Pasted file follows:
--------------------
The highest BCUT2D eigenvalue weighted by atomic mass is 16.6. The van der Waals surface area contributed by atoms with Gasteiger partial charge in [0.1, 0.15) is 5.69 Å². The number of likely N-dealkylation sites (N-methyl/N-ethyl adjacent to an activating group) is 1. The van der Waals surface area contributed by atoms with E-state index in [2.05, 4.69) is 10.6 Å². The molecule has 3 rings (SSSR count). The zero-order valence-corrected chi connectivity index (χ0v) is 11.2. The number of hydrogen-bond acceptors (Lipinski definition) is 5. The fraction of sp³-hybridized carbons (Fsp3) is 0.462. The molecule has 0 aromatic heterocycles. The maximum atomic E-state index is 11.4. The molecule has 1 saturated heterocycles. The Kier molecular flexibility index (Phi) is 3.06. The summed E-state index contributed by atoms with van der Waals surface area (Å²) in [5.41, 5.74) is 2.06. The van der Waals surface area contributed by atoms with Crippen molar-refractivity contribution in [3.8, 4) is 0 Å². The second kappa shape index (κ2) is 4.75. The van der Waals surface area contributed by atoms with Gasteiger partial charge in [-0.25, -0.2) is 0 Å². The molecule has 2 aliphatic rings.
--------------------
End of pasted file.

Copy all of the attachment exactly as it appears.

The highest BCUT2D eigenvalue weighted by atomic mass is 16.6. The van der Waals surface area contributed by atoms with Gasteiger partial charge in [0.1, 0.15) is 5.69 Å². The number of likely N-dealkylation sites (N-methyl/N-ethyl adjacent to an activating group) is 1. The van der Waals surface area contributed by atoms with E-state index in [2.05, 4.69) is 10.6 Å². The molecule has 3 rings (SSSR count). The zero-order valence-corrected chi connectivity index (χ0v) is 11.2. The number of hydrogen-bond acceptors (Lipinski definition) is 5. The fraction of sp³-hybridized carbons (Fsp3) is 0.462. The molecule has 0 aromatic heterocycles. The maximum atomic E-state index is 11.4. The molecule has 1 saturated heterocycles. The Kier molecular flexibility index (Phi) is 3.06. The summed E-state index contributed by atoms with van der Waals surface area (Å²) in [5.41, 5.74) is 2.06. The van der Waals surface area contributed by atoms with Crippen molar-refractivity contribution in [3.8, 4) is 0 Å². The second kappa shape index (κ2) is 4.75. The van der Waals surface area contributed by atoms with Gasteiger partial charge in [-0.25, -0.2) is 0 Å². The molecule has 2 aliphatic rings.